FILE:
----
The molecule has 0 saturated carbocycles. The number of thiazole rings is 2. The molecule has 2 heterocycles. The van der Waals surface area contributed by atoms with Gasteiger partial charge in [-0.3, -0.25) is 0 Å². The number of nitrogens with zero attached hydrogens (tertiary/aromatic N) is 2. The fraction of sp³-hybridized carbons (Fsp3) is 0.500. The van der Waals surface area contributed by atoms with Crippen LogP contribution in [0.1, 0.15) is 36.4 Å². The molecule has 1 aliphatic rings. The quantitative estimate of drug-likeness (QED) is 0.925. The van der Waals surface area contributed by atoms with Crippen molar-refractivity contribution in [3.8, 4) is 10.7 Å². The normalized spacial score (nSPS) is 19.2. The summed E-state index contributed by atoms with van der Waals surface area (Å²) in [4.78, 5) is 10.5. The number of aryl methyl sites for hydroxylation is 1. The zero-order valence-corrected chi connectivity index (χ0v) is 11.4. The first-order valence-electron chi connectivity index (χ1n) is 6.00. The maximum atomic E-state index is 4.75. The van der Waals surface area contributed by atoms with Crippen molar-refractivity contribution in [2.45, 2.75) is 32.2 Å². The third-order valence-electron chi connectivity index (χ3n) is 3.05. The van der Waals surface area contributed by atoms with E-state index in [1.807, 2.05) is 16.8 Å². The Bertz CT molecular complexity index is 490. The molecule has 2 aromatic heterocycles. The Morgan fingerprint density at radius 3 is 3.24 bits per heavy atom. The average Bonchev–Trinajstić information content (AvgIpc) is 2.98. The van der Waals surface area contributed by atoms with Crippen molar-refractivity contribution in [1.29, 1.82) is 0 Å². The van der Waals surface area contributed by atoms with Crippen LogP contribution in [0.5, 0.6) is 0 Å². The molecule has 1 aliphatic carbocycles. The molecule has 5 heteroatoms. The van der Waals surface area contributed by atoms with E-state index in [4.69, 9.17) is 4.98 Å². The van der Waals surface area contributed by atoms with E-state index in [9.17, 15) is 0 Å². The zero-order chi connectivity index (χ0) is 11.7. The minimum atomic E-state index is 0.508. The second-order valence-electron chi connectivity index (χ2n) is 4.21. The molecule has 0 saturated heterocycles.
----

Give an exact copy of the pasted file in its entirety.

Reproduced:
The molecule has 0 saturated carbocycles. The number of thiazole rings is 2. The molecule has 2 heterocycles. The van der Waals surface area contributed by atoms with Gasteiger partial charge in [-0.3, -0.25) is 0 Å². The number of nitrogens with zero attached hydrogens (tertiary/aromatic N) is 2. The fraction of sp³-hybridized carbons (Fsp3) is 0.500. The van der Waals surface area contributed by atoms with Crippen LogP contribution in [0.1, 0.15) is 36.4 Å². The molecule has 1 aliphatic rings. The quantitative estimate of drug-likeness (QED) is 0.925. The van der Waals surface area contributed by atoms with Crippen molar-refractivity contribution in [3.8, 4) is 10.7 Å². The normalized spacial score (nSPS) is 19.2. The summed E-state index contributed by atoms with van der Waals surface area (Å²) in [4.78, 5) is 10.5. The number of aryl methyl sites for hydroxylation is 1. The zero-order valence-corrected chi connectivity index (χ0v) is 11.4. The first-order valence-electron chi connectivity index (χ1n) is 6.00. The maximum atomic E-state index is 4.75. The van der Waals surface area contributed by atoms with Crippen molar-refractivity contribution in [2.45, 2.75) is 32.2 Å². The third-order valence-electron chi connectivity index (χ3n) is 3.05. The van der Waals surface area contributed by atoms with E-state index in [1.807, 2.05) is 16.8 Å². The Bertz CT molecular complexity index is 490. The molecule has 2 aromatic heterocycles. The Morgan fingerprint density at radius 3 is 3.24 bits per heavy atom. The average Bonchev–Trinajstić information content (AvgIpc) is 2.98. The van der Waals surface area contributed by atoms with Crippen molar-refractivity contribution in [1.29, 1.82) is 0 Å². The van der Waals surface area contributed by atoms with Crippen LogP contribution in [0.5, 0.6) is 0 Å². The molecule has 1 aliphatic carbocycles. The molecule has 5 heteroatoms. The van der Waals surface area contributed by atoms with E-state index in [4.69, 9.17) is 4.98 Å². The van der Waals surface area contributed by atoms with E-state index in [9.17, 15) is 0 Å². The zero-order chi connectivity index (χ0) is 11.7. The minimum atomic E-state index is 0.508. The second-order valence-electron chi connectivity index (χ2n) is 4.21. The molecule has 0 saturated heterocycles.